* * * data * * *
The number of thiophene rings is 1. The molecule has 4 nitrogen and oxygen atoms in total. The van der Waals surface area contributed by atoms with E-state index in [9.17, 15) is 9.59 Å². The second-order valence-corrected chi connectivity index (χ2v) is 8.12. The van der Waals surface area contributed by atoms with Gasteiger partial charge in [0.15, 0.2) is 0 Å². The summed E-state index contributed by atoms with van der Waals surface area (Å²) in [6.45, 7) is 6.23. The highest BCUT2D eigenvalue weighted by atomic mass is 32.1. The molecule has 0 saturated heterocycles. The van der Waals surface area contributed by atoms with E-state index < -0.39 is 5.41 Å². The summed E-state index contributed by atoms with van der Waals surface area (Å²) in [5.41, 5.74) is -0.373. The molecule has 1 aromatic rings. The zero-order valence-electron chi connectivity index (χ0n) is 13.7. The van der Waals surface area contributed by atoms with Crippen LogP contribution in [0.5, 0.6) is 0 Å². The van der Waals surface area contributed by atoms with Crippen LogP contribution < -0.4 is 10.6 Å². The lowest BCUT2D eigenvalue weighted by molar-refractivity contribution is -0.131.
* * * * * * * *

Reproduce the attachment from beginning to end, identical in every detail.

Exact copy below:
The number of thiophene rings is 1. The molecule has 4 nitrogen and oxygen atoms in total. The van der Waals surface area contributed by atoms with E-state index in [9.17, 15) is 9.59 Å². The second-order valence-corrected chi connectivity index (χ2v) is 8.12. The van der Waals surface area contributed by atoms with Gasteiger partial charge in [0.15, 0.2) is 0 Å². The summed E-state index contributed by atoms with van der Waals surface area (Å²) in [6.45, 7) is 6.23. The highest BCUT2D eigenvalue weighted by atomic mass is 32.1. The molecule has 0 saturated heterocycles. The van der Waals surface area contributed by atoms with E-state index < -0.39 is 5.41 Å². The summed E-state index contributed by atoms with van der Waals surface area (Å²) in [5.41, 5.74) is -0.373. The molecule has 1 aromatic rings. The zero-order valence-electron chi connectivity index (χ0n) is 13.7. The van der Waals surface area contributed by atoms with Crippen LogP contribution in [0.5, 0.6) is 0 Å². The van der Waals surface area contributed by atoms with Crippen LogP contribution < -0.4 is 10.6 Å². The lowest BCUT2D eigenvalue weighted by molar-refractivity contribution is -0.131.